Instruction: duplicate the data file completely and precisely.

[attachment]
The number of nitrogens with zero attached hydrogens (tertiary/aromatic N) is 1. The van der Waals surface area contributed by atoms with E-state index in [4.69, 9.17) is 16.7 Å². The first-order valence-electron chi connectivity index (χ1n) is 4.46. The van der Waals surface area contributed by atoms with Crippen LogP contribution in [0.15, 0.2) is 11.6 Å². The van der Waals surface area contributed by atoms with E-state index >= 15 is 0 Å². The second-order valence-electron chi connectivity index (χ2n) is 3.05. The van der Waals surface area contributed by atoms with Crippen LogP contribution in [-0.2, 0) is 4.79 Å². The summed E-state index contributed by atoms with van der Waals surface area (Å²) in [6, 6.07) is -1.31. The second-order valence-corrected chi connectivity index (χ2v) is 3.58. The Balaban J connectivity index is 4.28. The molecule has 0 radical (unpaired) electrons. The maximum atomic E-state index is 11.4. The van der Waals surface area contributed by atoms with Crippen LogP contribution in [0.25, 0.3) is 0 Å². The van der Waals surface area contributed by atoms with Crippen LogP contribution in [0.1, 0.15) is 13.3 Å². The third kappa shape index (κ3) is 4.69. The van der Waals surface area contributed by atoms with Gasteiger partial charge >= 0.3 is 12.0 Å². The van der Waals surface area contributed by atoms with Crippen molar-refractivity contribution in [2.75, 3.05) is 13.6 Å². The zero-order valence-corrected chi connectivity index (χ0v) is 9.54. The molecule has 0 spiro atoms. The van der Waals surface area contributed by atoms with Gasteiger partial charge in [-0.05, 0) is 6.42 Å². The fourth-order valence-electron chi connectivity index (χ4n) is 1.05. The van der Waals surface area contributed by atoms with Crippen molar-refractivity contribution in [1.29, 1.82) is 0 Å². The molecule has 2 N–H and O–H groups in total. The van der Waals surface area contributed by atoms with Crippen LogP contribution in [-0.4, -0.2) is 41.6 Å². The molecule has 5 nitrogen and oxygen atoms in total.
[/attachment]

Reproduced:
The number of nitrogens with zero attached hydrogens (tertiary/aromatic N) is 1. The van der Waals surface area contributed by atoms with E-state index in [4.69, 9.17) is 16.7 Å². The first-order valence-electron chi connectivity index (χ1n) is 4.46. The van der Waals surface area contributed by atoms with Crippen LogP contribution in [0.15, 0.2) is 11.6 Å². The van der Waals surface area contributed by atoms with E-state index >= 15 is 0 Å². The second-order valence-electron chi connectivity index (χ2n) is 3.05. The van der Waals surface area contributed by atoms with Crippen LogP contribution in [-0.2, 0) is 4.79 Å². The summed E-state index contributed by atoms with van der Waals surface area (Å²) in [6, 6.07) is -1.31. The second-order valence-corrected chi connectivity index (χ2v) is 3.58. The Balaban J connectivity index is 4.28. The molecule has 0 radical (unpaired) electrons. The maximum atomic E-state index is 11.4. The van der Waals surface area contributed by atoms with Crippen LogP contribution in [0.25, 0.3) is 0 Å². The van der Waals surface area contributed by atoms with Crippen LogP contribution in [0.1, 0.15) is 13.3 Å². The third kappa shape index (κ3) is 4.69. The van der Waals surface area contributed by atoms with Gasteiger partial charge >= 0.3 is 12.0 Å². The van der Waals surface area contributed by atoms with Crippen molar-refractivity contribution in [2.75, 3.05) is 13.6 Å². The zero-order valence-corrected chi connectivity index (χ0v) is 9.54. The molecule has 0 spiro atoms. The van der Waals surface area contributed by atoms with Gasteiger partial charge in [-0.05, 0) is 6.42 Å². The fourth-order valence-electron chi connectivity index (χ4n) is 1.05. The van der Waals surface area contributed by atoms with Crippen molar-refractivity contribution in [1.29, 1.82) is 0 Å². The molecule has 2 N–H and O–H groups in total. The van der Waals surface area contributed by atoms with Crippen LogP contribution in [-0.4, -0.2) is 41.6 Å². The molecule has 5 nitrogen and oxygen atoms in total.